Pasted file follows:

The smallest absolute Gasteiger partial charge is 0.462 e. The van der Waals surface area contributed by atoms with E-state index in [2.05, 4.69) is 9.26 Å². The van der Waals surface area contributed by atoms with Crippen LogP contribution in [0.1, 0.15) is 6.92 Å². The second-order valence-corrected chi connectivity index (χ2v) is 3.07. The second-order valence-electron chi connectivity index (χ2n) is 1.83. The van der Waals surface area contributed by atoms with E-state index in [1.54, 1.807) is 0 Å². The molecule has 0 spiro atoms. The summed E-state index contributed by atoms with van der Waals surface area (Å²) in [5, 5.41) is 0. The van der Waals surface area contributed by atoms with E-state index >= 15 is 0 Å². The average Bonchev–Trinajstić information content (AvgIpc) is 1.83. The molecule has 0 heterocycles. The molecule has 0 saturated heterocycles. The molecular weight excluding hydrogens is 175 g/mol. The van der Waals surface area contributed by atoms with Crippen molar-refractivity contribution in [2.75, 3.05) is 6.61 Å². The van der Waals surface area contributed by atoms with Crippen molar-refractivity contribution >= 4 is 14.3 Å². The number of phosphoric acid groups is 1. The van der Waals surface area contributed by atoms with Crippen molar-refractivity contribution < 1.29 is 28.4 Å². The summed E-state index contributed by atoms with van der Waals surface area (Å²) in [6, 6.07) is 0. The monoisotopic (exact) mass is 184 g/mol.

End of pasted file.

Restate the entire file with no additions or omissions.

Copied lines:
The smallest absolute Gasteiger partial charge is 0.462 e. The van der Waals surface area contributed by atoms with E-state index in [2.05, 4.69) is 9.26 Å². The van der Waals surface area contributed by atoms with Crippen LogP contribution in [0.1, 0.15) is 6.92 Å². The second-order valence-corrected chi connectivity index (χ2v) is 3.07. The second-order valence-electron chi connectivity index (χ2n) is 1.83. The van der Waals surface area contributed by atoms with E-state index in [1.54, 1.807) is 0 Å². The molecule has 0 spiro atoms. The summed E-state index contributed by atoms with van der Waals surface area (Å²) in [5, 5.41) is 0. The van der Waals surface area contributed by atoms with E-state index >= 15 is 0 Å². The average Bonchev–Trinajstić information content (AvgIpc) is 1.83. The molecule has 0 heterocycles. The molecule has 0 saturated heterocycles. The molecular weight excluding hydrogens is 175 g/mol. The van der Waals surface area contributed by atoms with Crippen molar-refractivity contribution in [2.75, 3.05) is 6.61 Å². The van der Waals surface area contributed by atoms with Crippen molar-refractivity contribution >= 4 is 14.3 Å². The number of phosphoric acid groups is 1. The van der Waals surface area contributed by atoms with Crippen molar-refractivity contribution < 1.29 is 28.4 Å². The summed E-state index contributed by atoms with van der Waals surface area (Å²) in [6, 6.07) is 0. The monoisotopic (exact) mass is 184 g/mol.